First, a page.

Not long ago we were out on the road again, presenting the Two Roads talk. I think I have spoken that message over 200 times and have never lost my passion for it.
Anyway, long story short-afterwards I’m chatting with a handful of new friends-and a man I don’t recognize steps into the circle. Almost immediately he says something very much like this: “You know, this whole message of grace and identity and trust and such-I think it’s very important for broken people and maybe new Christians. But some of us are mature and ready to move on to the real stuff. We’re learning to partner with God in the work of the Kingdom. We’ve moved past this message, doing real and significant things for God.”
I stood there dumbfounded. I was caught totally off-guard. Everything I had just taught was suddenly being articulately and competently patronized. Everything was now silent and in slow motion. I was embarrassed for those standing with me; fearing they were losing confidence in the message the longer he spoke. I’m used to fielding encouragement, stories, and walking through practical implications of the message. This guy in the suit freaked me out. He was bright, intimidating and supremely self-confident in his convictions. I suddenly felt significantly underdressed and bumbling. He explained how he was discipling other men in his neighborhood to significance and vital purpose as they brought their best disciplines and efforts to God. We say often that there are no together people, just those with whiter teeth. Well, this guy sure had white teeth and seemed supremely put-together. I think I mumbled some inane response and eventually excused myself to the rest room.
It was weeks later until I had the courage to admit to Bill and Bruce my inability to fend off his dismissive response to what we consider to be at the core of God’s heart.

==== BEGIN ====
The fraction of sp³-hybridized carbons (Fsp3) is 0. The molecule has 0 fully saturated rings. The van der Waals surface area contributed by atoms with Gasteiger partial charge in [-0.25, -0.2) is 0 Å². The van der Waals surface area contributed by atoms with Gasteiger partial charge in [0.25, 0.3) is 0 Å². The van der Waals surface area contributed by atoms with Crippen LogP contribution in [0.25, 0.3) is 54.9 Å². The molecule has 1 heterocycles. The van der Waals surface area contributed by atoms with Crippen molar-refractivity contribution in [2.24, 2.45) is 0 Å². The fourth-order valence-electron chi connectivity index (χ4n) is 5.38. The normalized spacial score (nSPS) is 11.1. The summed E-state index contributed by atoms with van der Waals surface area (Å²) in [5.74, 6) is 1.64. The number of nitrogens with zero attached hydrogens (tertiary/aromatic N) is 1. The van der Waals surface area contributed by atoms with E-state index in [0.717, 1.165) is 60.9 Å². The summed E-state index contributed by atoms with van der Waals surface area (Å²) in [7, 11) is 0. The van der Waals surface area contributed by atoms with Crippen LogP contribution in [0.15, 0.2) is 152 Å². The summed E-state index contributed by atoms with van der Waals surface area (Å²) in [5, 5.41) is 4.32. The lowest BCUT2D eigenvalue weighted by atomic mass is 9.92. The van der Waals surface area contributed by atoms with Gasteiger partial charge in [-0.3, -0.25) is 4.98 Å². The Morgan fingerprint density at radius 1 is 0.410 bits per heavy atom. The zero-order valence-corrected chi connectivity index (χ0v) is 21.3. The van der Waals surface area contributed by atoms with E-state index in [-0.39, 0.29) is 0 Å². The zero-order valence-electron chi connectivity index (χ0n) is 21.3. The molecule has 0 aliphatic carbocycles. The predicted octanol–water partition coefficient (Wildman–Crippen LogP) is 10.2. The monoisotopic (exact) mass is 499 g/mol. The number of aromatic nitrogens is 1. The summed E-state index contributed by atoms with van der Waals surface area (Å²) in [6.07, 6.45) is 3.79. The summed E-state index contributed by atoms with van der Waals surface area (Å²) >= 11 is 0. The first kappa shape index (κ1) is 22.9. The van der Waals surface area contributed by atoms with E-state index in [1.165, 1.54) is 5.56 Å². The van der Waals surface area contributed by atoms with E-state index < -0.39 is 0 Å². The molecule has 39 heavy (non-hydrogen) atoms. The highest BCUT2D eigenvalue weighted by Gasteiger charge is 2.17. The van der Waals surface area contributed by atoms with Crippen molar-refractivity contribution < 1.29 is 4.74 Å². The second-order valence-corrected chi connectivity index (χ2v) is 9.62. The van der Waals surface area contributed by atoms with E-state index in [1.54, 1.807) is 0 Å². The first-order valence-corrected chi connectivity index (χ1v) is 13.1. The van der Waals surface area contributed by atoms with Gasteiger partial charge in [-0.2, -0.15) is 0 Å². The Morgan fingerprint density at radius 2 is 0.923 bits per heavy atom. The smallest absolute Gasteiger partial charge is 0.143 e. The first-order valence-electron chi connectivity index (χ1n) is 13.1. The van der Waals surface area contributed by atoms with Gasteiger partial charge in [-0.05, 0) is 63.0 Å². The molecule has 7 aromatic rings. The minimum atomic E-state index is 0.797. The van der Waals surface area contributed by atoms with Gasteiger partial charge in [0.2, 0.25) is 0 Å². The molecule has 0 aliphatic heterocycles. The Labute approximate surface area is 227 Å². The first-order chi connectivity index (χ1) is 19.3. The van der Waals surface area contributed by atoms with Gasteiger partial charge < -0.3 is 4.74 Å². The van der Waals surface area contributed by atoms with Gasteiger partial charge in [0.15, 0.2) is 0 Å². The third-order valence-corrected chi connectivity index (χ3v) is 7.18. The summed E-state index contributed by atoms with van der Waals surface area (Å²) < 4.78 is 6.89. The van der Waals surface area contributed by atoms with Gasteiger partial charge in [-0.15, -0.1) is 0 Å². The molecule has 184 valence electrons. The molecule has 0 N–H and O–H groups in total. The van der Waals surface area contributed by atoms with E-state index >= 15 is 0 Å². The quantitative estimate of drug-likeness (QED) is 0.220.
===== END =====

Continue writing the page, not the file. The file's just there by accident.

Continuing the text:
These three questions they posed have reminded me of what I believe and why:
1) What, other than trusting Christ’s power in me, do I bring to a partnership with Him?
2) Where in Scripture am I called to be a “partner”? I am called to be a Son.
3) Does God desire our excellence or does He want to reveal His excellence through our trust of Him?
Duh. That’s why I hang out with these guys! It is easy for me to be intimidated by systems and theologies that challenge us to “man up” and “be all you can be for God.” It appeals to our flesh, to our never-ending longing to prove that we can do something to prove that we care enough, are sincere enough, believe enough.
It is hard to believe that without trust in His ability, I can set up chairs, even do stuff, lots of stuff, but cannot please Him or do anything of God’s work. It is from this relationship of trust that God reveals to me all manner of profound things to do. Ephesians 2:10-“For we are His workmanship, created in Christ Jesus for good works, which God prepared beforehand, that we should walk in them.”
See you out there on the road. And, please, be nice to me. Or I’ll go hide in the restroom.